Rhetoric and Composition/Memoirs
A memoir is a form of first-person nonfiction writing that portrays a person's experiences during periods of his or her life. Influential people, such as former U. S. Presidents Bill Clinton and Ronald Reagan, often write lengthy memoirs depicting the many critical events of their time in office. Some celebrities write memoirs, or they have ghostwriters help them (or write them entirely). However, fame is not a prerequisite for writing a memoir; any writer who thoughtfully reflects on events in his or her life can write a memoir that will interest others.
Memoirs differ from autobiographies in that they do not cover the person’s entire life; they retell, in a narrative format, significant events or experiences from it. For instance, someone might write about her daughter’s illness or traveling the world – both could make interesting subjects of a memoir. Not all memoirs have to center on uncommon or fascinating events, though; even average experiences can be made into exceptional memoirs if the writer brings them to life with skillful storytelling, and if she communicates a message worth hearing.
If you’d like to write a memoir but are not sure how, it might be a good idea to start small. Think of a significant event in your life and consider how it impacted you, and keep that impact in mind while you’re writing. To begin writing, simply start recording the event and everything you remember seeing, thinking, smelling, feeling, etc. From this recollection of the experience, you can choose which details matter for the story. The most important ones will likely stand out, but even some of the periphery details, like the mustard stain you noticed on your father’s shirt as he yelled at you for coming home late, can bring a narrative to life and tie into the memoir, even if you initially thought they had nothing to do with the story. You may be surprised what else you have to learn about an experience once you’ve begun to write about it.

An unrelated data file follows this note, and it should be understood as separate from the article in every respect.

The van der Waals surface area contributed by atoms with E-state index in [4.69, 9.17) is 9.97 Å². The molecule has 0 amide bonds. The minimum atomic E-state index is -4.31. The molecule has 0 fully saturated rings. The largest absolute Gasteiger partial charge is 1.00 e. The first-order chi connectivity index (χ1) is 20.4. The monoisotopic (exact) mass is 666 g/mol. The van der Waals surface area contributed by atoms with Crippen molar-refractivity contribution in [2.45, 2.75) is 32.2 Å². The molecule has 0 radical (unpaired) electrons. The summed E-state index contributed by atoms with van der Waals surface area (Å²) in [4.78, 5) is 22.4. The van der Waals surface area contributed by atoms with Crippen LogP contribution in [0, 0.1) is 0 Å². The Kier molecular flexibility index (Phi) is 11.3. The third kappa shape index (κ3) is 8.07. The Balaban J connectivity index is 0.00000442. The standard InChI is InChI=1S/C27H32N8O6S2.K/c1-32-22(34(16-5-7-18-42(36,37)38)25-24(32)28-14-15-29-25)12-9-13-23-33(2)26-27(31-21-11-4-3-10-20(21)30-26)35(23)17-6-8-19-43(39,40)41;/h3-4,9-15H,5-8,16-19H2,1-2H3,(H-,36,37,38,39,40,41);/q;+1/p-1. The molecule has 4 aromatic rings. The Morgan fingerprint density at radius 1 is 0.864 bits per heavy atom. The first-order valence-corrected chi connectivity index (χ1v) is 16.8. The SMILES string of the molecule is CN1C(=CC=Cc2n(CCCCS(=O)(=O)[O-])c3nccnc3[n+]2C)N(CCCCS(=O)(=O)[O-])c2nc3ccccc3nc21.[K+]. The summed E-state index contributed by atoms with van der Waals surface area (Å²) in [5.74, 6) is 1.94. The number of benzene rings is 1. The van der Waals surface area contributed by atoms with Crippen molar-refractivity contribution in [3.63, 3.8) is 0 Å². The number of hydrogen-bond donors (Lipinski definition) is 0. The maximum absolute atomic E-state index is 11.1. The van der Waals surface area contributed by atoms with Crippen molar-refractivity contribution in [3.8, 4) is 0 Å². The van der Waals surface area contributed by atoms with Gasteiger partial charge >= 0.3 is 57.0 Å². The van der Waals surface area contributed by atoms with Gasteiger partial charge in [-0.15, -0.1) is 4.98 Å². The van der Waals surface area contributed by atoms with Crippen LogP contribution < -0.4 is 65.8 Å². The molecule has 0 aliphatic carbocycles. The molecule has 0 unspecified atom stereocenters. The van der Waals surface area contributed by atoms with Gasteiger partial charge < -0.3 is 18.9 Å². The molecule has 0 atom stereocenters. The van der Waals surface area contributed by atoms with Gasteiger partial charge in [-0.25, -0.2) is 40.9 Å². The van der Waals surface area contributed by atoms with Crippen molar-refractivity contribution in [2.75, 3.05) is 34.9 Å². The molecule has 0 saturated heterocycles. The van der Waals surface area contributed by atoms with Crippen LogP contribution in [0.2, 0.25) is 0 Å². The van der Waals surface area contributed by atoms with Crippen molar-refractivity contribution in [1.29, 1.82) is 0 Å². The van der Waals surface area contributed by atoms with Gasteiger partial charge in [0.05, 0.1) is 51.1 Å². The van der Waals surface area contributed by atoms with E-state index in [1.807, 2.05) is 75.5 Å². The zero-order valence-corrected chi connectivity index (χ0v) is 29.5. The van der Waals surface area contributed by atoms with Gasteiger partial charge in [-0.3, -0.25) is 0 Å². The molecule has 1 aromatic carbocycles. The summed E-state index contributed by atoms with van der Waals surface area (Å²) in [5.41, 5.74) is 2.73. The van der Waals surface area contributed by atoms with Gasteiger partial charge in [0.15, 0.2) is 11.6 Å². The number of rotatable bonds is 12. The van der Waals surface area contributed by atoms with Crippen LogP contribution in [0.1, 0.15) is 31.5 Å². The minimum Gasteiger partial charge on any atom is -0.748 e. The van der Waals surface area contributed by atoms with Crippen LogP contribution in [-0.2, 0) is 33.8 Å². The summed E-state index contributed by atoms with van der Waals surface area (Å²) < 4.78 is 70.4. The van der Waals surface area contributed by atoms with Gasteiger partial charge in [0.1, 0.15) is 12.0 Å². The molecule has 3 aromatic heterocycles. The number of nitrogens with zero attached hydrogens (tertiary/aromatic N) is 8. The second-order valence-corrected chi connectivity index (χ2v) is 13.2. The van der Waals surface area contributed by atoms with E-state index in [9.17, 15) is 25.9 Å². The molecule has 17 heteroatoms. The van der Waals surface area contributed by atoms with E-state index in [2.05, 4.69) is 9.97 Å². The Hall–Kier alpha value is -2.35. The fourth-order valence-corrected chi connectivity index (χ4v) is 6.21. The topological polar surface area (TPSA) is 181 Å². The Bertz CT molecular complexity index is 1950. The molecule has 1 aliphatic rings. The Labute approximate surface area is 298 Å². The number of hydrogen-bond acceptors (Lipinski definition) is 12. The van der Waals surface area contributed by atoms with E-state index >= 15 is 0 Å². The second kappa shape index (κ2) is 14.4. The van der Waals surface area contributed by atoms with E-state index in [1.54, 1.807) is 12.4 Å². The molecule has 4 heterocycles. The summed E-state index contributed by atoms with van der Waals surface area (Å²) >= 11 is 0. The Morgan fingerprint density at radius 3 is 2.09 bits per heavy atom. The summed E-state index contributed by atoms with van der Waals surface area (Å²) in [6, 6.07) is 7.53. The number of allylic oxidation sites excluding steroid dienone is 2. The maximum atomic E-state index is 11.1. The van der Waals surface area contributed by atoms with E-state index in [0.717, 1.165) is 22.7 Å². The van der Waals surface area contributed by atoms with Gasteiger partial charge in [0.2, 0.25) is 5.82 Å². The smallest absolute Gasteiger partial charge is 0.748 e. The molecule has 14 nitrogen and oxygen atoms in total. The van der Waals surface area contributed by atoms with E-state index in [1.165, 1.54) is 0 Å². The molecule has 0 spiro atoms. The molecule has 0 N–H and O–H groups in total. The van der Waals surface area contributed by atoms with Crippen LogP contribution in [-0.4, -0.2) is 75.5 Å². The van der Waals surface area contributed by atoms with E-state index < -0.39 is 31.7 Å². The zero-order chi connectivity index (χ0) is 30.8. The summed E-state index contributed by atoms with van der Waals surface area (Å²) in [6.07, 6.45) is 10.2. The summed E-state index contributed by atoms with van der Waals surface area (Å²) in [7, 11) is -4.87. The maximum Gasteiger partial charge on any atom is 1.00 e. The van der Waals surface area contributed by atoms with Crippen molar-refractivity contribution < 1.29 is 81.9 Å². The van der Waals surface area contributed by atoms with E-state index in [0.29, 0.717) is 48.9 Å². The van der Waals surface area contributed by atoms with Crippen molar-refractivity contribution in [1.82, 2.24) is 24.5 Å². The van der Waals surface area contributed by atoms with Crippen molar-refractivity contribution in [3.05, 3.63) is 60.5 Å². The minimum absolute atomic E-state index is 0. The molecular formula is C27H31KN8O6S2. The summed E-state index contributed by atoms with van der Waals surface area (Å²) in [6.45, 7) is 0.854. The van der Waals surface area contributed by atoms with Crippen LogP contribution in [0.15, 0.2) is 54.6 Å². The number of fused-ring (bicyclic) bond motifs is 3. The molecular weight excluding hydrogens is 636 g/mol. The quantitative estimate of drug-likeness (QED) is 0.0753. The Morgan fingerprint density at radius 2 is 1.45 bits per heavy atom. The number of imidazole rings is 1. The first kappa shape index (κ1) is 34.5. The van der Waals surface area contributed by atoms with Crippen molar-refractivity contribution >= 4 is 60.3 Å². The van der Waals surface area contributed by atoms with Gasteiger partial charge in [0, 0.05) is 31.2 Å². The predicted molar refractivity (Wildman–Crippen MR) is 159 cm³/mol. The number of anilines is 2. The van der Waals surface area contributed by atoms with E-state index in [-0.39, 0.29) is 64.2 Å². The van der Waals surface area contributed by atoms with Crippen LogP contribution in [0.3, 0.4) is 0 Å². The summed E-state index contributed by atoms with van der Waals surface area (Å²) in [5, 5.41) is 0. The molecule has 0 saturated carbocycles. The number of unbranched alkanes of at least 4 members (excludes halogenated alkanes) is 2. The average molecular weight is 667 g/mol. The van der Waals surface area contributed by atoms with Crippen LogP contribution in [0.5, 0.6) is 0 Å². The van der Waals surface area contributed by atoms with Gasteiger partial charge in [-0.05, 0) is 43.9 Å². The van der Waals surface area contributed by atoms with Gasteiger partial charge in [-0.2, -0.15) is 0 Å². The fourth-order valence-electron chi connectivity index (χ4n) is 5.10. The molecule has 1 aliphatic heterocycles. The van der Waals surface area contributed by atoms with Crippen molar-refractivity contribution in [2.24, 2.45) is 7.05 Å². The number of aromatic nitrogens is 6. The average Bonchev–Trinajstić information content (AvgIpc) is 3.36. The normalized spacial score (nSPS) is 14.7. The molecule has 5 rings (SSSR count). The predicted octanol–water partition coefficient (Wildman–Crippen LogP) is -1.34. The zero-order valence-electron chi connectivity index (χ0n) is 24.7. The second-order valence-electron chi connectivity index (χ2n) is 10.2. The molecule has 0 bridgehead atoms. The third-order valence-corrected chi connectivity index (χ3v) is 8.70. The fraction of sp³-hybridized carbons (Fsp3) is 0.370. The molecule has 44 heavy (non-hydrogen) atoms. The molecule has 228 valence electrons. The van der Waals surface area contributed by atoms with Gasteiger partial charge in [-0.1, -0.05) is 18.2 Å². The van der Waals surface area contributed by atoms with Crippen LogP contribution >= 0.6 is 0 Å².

It can be hard to recall little details from a past event, especially if it happened a long time ago. If you’re struggling to write a recollection, it might help to attempt to partially relive the event. You can do this rather easily by looking at photos taken at the event itself or during that period of your life. If possible, it could be really helpful to visit the place where it happened. If not, looking at and holding whatever material items you still have from that period of your life may help some details resurface. If you’re willing to spend a little time re-immersing yourself in that time period, you could try listening to the music you loved then or rereading a book that had an impact on you. Essentially, you want to attempt to put yourself back in the mindset you were in then so you can more fully reconstruct what you may have experienced during that event. Furthermore, if you can talk to other people who were there, they may be able to fill in some of the details you’re missing.
Although memoirs are supposed to be factual, no one’s memory is perfect, so you may have to invent some details. Unless you’re fabricating the story entirely or painting very inaccurate or unfair depictions of people, there’s no need to feel bad about making up some details in order to tell the story and communicate the message. Some details even get in the way of your story and can be cut out without compromising the message. What matters most is that you feel your memoir tells the truth. Also, remember that even if another person’s recollection of the event doesn’t match up perfectly with yours, you are telling your story; their experiences might help you recall and reflect on your own, but they don’t need to be accounted for in your memoir.